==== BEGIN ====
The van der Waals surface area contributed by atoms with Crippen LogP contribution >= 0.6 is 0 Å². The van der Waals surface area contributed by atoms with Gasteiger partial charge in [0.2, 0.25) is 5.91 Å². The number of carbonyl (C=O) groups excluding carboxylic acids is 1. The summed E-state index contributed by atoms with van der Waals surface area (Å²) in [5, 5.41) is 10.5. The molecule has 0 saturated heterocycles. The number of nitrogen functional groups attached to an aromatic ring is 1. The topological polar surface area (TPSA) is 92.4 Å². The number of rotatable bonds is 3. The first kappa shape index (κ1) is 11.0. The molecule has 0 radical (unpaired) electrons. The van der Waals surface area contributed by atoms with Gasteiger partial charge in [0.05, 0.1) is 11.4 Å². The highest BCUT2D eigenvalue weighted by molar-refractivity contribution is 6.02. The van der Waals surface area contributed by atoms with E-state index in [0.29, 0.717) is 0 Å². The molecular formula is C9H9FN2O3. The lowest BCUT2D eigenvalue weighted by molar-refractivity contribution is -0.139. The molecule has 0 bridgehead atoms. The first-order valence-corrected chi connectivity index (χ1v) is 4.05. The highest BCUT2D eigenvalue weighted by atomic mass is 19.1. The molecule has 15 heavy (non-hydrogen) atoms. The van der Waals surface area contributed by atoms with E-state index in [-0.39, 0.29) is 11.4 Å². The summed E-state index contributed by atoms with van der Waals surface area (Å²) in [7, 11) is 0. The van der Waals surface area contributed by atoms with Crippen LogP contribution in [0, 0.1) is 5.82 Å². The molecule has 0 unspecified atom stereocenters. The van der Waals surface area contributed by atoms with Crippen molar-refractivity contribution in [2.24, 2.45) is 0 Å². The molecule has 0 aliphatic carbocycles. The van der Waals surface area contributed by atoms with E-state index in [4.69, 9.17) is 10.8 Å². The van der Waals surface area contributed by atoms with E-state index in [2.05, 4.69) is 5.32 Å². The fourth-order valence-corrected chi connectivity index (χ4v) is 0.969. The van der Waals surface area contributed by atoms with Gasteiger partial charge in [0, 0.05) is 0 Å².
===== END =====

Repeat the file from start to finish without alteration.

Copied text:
The van der Waals surface area contributed by atoms with Crippen LogP contribution >= 0.6 is 0 Å². The van der Waals surface area contributed by atoms with Gasteiger partial charge in [0.2, 0.25) is 5.91 Å². The number of carbonyl (C=O) groups excluding carboxylic acids is 1. The summed E-state index contributed by atoms with van der Waals surface area (Å²) in [5, 5.41) is 10.5. The molecule has 0 saturated heterocycles. The number of nitrogen functional groups attached to an aromatic ring is 1. The topological polar surface area (TPSA) is 92.4 Å². The number of rotatable bonds is 3. The first kappa shape index (κ1) is 11.0. The molecule has 0 radical (unpaired) electrons. The van der Waals surface area contributed by atoms with Gasteiger partial charge in [0.05, 0.1) is 11.4 Å². The highest BCUT2D eigenvalue weighted by molar-refractivity contribution is 6.02. The van der Waals surface area contributed by atoms with E-state index in [0.29, 0.717) is 0 Å². The molecular formula is C9H9FN2O3. The lowest BCUT2D eigenvalue weighted by molar-refractivity contribution is -0.139. The molecule has 0 bridgehead atoms. The first-order valence-corrected chi connectivity index (χ1v) is 4.05. The highest BCUT2D eigenvalue weighted by atomic mass is 19.1. The molecule has 15 heavy (non-hydrogen) atoms. The van der Waals surface area contributed by atoms with E-state index in [-0.39, 0.29) is 11.4 Å². The summed E-state index contributed by atoms with van der Waals surface area (Å²) in [7, 11) is 0. The van der Waals surface area contributed by atoms with Crippen LogP contribution in [0, 0.1) is 5.82 Å². The molecule has 0 unspecified atom stereocenters. The van der Waals surface area contributed by atoms with Crippen molar-refractivity contribution in [2.24, 2.45) is 0 Å². The molecule has 0 aliphatic carbocycles. The van der Waals surface area contributed by atoms with E-state index in [4.69, 9.17) is 10.8 Å². The van der Waals surface area contributed by atoms with E-state index in [2.05, 4.69) is 5.32 Å². The fourth-order valence-corrected chi connectivity index (χ4v) is 0.969. The van der Waals surface area contributed by atoms with Gasteiger partial charge in [0, 0.05) is 0 Å².